While the proposals were hotly debated in 2016, with many undergoing changes, Australians now have a clearer idea of what the superannuation system will look like heading into the coming financial year, according to fund provider Australian Unity.
“The bills make a number of significant changes to the taxation and regulation of superannuation, and will result in many more people reaching caps on their super contributions than ever before [as] the caps are not very high,” Australian Unity life and super general manager Matt Walsh said.
“While superannuation remains an attractive way to plan for retirement, these new caps mean more people will now need to explore options outside of superannuation, and sooner than they thought.”
For the 2017-18 financial year, the concessional contributions cap has been reduced to $25,000 for all ages, while a new non-concessional annual cap of $100,000 has been introduced.
Mr Walsh said the reformed super system is likely to see investors looking for ways to get around the caps.
“There are well-established and successful options available to those people who are concerned about reaching these caps and who are looking for a tax-effective way to save more for their retirement years,” he said.
“For example, investment bonds have been used for many years by higher income investors who have capped out their superannuation limits. They also offer a number of advantages for investors seeking a tax-effective way to save for their retirement outside of the superannuation regime.”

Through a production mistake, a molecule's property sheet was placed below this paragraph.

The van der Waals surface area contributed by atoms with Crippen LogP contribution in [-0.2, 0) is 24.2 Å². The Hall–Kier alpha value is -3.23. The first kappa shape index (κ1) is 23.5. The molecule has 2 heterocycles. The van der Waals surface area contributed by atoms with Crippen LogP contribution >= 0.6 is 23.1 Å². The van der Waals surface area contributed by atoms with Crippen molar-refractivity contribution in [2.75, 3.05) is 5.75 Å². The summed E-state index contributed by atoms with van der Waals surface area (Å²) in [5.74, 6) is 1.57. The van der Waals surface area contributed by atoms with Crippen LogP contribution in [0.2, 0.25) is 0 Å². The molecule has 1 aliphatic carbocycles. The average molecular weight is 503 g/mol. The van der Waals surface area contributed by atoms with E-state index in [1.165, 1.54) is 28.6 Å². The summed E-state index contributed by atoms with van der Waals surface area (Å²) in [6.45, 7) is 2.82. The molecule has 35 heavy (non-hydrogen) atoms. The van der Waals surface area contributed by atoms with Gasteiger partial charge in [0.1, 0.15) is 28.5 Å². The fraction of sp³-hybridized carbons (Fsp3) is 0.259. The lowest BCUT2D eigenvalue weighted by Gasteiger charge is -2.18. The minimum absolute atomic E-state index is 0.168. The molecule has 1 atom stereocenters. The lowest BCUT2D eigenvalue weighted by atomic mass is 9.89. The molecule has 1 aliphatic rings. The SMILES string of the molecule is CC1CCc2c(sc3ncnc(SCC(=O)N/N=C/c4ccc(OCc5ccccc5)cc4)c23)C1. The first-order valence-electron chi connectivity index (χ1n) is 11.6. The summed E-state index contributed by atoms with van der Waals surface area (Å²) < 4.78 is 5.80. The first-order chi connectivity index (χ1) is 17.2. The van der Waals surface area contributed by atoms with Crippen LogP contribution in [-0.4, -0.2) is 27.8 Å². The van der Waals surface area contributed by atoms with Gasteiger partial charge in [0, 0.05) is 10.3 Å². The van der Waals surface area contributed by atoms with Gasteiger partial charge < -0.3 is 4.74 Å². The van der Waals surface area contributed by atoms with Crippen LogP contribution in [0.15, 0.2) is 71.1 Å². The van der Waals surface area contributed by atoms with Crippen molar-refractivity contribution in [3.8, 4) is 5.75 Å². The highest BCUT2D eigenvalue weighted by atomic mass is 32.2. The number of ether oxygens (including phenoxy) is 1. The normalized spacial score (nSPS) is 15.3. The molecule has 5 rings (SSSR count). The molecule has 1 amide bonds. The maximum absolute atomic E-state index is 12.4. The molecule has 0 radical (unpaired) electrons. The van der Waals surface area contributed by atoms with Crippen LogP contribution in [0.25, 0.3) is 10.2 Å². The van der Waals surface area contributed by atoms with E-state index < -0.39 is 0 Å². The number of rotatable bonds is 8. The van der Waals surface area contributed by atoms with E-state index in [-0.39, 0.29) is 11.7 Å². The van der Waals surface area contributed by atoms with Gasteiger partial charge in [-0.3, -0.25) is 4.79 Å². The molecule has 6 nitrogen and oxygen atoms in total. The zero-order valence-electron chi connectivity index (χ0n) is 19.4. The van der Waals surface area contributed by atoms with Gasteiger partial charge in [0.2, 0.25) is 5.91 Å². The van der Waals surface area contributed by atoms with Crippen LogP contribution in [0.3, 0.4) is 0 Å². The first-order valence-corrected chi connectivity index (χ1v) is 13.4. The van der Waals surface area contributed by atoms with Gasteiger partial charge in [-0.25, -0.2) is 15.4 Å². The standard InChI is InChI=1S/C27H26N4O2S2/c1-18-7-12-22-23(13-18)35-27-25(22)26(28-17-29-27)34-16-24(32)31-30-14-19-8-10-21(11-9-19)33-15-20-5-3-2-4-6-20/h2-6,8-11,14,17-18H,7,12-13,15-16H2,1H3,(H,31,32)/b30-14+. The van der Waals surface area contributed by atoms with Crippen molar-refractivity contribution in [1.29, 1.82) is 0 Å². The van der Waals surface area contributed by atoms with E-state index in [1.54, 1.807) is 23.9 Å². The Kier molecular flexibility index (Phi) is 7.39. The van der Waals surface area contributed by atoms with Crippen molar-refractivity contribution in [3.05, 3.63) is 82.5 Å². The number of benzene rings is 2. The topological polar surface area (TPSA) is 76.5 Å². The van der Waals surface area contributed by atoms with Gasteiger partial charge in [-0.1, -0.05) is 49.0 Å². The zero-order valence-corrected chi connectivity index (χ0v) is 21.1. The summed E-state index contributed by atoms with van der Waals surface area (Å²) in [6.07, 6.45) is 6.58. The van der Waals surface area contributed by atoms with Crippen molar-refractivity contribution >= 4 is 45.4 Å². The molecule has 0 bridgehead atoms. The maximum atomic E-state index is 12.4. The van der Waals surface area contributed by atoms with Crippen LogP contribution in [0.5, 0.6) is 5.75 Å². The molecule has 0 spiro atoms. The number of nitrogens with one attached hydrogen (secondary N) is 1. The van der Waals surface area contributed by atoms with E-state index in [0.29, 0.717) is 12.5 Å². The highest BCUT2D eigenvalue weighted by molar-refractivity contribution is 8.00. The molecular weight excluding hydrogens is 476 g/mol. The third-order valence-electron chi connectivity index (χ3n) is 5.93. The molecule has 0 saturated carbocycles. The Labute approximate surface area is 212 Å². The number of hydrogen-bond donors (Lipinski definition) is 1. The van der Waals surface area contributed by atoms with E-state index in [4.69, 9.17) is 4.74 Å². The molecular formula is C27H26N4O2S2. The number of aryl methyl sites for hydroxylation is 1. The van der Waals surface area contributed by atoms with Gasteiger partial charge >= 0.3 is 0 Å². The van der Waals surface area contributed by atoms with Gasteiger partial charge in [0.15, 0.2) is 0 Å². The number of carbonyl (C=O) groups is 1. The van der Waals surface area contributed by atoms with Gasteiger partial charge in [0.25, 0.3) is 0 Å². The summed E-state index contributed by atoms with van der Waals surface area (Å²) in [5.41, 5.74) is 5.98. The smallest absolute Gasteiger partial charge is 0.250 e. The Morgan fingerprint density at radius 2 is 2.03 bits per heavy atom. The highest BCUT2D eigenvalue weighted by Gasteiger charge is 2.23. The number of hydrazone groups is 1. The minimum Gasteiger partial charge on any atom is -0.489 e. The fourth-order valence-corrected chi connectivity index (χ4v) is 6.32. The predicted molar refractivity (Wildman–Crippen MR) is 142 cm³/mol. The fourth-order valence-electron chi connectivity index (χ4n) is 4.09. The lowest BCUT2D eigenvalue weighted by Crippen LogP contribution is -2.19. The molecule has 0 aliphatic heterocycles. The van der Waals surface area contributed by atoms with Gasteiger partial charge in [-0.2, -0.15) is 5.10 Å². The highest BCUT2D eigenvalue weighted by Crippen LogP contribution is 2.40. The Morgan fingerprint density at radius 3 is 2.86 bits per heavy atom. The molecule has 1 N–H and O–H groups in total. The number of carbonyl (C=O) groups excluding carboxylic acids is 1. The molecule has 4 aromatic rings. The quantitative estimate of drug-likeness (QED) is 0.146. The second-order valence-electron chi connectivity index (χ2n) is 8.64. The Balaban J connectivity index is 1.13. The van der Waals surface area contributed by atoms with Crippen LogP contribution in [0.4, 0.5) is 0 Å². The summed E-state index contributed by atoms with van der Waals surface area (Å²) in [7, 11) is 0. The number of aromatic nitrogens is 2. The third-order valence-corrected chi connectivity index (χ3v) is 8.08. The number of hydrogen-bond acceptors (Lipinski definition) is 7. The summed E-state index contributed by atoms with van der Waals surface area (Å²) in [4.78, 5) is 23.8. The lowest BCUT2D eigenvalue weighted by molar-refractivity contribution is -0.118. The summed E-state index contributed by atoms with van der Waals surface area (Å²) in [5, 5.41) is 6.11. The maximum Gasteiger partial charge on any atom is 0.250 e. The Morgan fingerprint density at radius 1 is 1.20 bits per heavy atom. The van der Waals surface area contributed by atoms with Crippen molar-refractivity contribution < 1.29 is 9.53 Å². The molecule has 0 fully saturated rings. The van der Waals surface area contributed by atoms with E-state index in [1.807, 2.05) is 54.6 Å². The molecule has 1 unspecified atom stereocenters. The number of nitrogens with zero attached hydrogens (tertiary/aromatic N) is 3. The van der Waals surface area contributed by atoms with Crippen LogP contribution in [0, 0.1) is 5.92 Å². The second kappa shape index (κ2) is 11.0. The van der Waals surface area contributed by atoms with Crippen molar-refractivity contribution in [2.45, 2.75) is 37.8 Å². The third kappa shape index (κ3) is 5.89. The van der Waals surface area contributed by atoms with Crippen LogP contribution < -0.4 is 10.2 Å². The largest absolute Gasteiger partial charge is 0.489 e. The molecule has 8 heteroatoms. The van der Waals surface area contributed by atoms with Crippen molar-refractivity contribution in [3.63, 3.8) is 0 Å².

While bonds incur a higher rate of tax (maximised at 30 per cent), they carry no restrictions on withdrawals prior to preservation age and they do not carry contribution limits, making them an alternative investment to superannuation.
“Investment bonds are a particularly attractive option for those who aim to retire prior to reaching preservation age or who aim to decrease their working hours while keeping a steady income flow available. In effect, it creates a true transition to retirement strategy outside of superannuation,” Mr Walsh said.
“They can be drawn on with a ‘deductible amount’ plus a tax offset in accordance with the individual’s marginal tax rate. Such withdrawals can be as large or small as required, and the withdrawal comprises both a capital and earnings component. The capital component is not subject to tax.”
However, while the new caps may come as unwelcome news to superannuants, HLB Mann Judd Sydney head of wealth management Michael Hutton maintained the super system will remain the most attractive retirement vehicle.
“There is no other investment opportunity that allows 15 per cent tax while accumulating, is tax free when paying a pension, has a strong investment structure and regulations, and provides asset protection,” Mr Hutton said.
“It is increasingly difficult to put large sums of money into superannuation so people really need to a find way to put smaller sums in, more frequently, early in their working life.”